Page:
On entering, the Queen looked rather nervous, but her Majesty speedily resumed her wonted dignity. Prince Albert was attired in the robe of a Knight of the Garter, and the Duke of Sussex, also in the robe of a Knight of the Garter, was stationed next to his Royal Highness. The Duke of Wellington stood behind the Queen’s chair, the Lord Chamberlain and Lord Steward at her right hand. At the commencement of the ceremony the Royal party formed a semicircle on the haul pas, the Archbishop of Canterbury standing in the middle, and the rest being disposed as follows :—
On the Queen’s entering the choir, the grand march from Judas Maccabeus was performed on the organ by Dr. Elvey. Before its completion, however, the Royal party had taken their seats, and a signal was given to discontinue the performance. It was understood that her Majesty had expressed a wish that the ceremony should not he protracted by instrumental performances, and that it was in compliance with the Queen’s express desire, and that alone, that any abbreviation took place in the musical arrangements previously decided on.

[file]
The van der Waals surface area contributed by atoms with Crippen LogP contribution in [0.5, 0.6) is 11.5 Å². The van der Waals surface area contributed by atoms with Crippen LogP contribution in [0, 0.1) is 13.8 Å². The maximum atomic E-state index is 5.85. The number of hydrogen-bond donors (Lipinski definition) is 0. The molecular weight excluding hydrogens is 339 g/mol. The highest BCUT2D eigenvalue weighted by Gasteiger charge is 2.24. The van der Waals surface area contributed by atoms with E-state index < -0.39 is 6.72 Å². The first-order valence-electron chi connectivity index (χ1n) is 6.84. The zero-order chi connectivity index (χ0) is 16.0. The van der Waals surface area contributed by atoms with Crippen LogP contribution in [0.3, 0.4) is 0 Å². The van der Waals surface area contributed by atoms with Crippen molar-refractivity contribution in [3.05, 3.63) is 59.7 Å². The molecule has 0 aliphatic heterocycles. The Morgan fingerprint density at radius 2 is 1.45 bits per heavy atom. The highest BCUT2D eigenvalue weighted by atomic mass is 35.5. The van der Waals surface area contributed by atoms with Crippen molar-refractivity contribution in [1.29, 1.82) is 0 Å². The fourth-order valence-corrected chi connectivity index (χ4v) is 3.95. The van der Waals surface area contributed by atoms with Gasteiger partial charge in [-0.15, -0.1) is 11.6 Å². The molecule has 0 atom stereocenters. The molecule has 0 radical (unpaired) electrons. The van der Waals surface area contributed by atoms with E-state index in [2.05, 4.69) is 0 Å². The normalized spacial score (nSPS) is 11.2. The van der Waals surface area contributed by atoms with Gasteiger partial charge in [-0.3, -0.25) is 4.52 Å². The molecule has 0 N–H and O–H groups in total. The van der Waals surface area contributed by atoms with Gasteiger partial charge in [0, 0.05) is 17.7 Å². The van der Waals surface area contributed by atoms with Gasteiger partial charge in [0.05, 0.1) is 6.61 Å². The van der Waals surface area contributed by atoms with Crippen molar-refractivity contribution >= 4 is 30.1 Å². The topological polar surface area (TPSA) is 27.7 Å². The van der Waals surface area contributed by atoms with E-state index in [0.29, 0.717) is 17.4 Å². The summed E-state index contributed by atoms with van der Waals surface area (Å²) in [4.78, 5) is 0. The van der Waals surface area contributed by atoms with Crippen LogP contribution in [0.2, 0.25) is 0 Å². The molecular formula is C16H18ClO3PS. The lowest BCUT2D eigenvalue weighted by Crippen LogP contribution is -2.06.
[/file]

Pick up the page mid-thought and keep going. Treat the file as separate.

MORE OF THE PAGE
The organ having ceased, the Archbishop of Canterbury commenced the reading of the baptismal service. His Grace read the beautiful Liturgy of the Church in a clear and impressive tone of voice, calculated to awaken the liveliest sense of the solemnity of the occasion. Nothing particular occurred in the perusal of the service until the Archbishop came to the questions propounded to the godfathers and godmothers of children brought to be baptised. His Grace then turning to the sponsors, most impressively demanded of them as follows: —